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May 15th, 2018

“Combines kernels of fact with lots of fancy...Beginning as a rowdy pastiche of sex comedies...The play turns darker in a handful of well-written monologues that are highly engaging but don’t add up to a convincing portrait of either character...A memory play that riffs on themes from the two playwrights' works and lives...The actors’ energetic performances and Speciale’s fast-paced direction compensate for—or, at least, divert attention from—the script’s shortcomings.”
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May 21st, 2018

"Despite the banter and some teasing, there is no sexual chemistry between Williams and Inge although they seemed to enjoy each other's company...Dawkins refers often to characters in the plays written by these playwrights...After a few of these references, they feel gratuitous...Tony Speciale's meandering direction lightens the talky book by zeroing in on Williams' wit and in-and-out Southern drawl."
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T
May 19th, 2018

“Dawkins uses creative license as he relates what might have happened...The play never really catches fire...No sense of connection between Williams and Inge...Some charming moments but it’s all just a little bit too quaint and calculated...Choppy narrative with questionable plot developments...Doesn’t add much insight into how the relationship between these two great playwrights might have influenced their lives and careers.”
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May 15th, 2018

“An intriguing – if sometimes questionable – depiction of these two pillars of 20th Century American theater at a crucial point in their lives...The appeal lies to a great extent in the performances of its two actors...Performances worth watching. Still, the proceedings aren’t convincing enough to keep you from wondering, while it’s going on, what Inge and Williams themselves would have thought about this attempt to lay bare their friendship.”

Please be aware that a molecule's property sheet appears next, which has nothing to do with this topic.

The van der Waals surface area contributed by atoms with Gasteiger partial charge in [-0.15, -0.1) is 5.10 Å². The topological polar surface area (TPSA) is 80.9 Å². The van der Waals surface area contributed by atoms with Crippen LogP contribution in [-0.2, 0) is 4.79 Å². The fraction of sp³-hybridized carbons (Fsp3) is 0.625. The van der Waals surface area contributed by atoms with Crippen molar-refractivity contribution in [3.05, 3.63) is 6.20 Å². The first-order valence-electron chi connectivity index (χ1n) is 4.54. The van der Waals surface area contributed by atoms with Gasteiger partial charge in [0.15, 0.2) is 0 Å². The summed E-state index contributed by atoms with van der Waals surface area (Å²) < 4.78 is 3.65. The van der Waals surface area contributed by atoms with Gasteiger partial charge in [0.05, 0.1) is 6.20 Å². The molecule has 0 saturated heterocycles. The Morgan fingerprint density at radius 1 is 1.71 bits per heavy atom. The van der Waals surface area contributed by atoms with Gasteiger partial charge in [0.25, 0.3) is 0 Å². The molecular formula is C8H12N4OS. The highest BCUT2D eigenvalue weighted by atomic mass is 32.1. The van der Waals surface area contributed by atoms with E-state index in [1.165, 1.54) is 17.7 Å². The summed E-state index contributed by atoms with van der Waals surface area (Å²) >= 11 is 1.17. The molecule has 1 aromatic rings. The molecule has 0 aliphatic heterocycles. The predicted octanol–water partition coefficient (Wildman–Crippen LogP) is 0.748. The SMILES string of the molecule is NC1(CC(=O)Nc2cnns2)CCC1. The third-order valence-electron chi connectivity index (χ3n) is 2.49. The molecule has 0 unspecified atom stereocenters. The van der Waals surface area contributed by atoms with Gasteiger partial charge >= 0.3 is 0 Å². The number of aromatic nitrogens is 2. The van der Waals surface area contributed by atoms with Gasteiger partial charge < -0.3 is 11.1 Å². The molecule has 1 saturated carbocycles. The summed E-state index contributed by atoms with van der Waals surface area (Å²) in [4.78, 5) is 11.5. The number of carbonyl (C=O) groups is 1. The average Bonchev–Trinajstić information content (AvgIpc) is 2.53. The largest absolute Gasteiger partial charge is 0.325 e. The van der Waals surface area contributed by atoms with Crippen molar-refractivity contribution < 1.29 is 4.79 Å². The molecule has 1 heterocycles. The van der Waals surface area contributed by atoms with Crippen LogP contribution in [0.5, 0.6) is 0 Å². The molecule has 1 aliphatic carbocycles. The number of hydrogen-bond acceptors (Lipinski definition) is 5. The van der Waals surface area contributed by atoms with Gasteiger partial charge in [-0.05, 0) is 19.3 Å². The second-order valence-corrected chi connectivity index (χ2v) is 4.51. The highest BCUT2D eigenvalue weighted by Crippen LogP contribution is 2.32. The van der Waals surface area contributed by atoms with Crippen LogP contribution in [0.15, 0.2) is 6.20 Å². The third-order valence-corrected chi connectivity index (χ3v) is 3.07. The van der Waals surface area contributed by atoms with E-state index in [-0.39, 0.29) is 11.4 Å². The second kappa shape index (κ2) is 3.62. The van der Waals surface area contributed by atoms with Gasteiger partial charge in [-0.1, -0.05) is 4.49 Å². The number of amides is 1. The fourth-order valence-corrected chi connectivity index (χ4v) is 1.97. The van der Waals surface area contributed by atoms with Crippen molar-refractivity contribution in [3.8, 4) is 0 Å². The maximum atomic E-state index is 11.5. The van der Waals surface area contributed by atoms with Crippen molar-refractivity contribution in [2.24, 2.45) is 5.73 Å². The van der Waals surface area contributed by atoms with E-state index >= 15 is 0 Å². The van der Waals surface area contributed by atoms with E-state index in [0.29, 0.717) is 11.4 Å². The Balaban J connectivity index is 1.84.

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May 11th, 2018

"Speciale has staged the play somewhat athletically, and with a strong sense of what Williams described as 'plastic theatre' – a theatre that is simultaneously sculptural and kinetic. This is especially true in the sexual byplay, but pervades every moment of the production...It took a while for my ear to tune to the purpleness of Dawkins’s prose, but once it had, 'The Gentleman Caller' had many pleasures to offer. Recommended."
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May 12th, 2018

"Maddeningly annoying...Dawkins falters here big time...Is hard to believe that they carried on in such a wildly campy and frightfully silly manner...Villa appears to be a fine actor yet under Tony Speciale’s overbooked direction he becomes frustratingly obnoxiously loud and becomes more of a caricature of the late playwright instead of a true portrayal...Isaac never seems to gain a grasp on his character...Turned into a doltish affair by both playwright and director."
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May 11th, 2018

“Both actors are fabulous in their own rights. Villa brings a fire to Tennessee that ignites the tension and keeps Inge on his toes...Isaac keeps the introverted Inge tightly wound, but I found his flamboyance to be a bit strong...Direction by Tony Speciale is excellent and entertaining. He pulls the comedy from even the darkest of moments. A bit fast in places, but it helps keep this lengthy play moving and not too tiresome...A tad long, this play is certainly one to see.”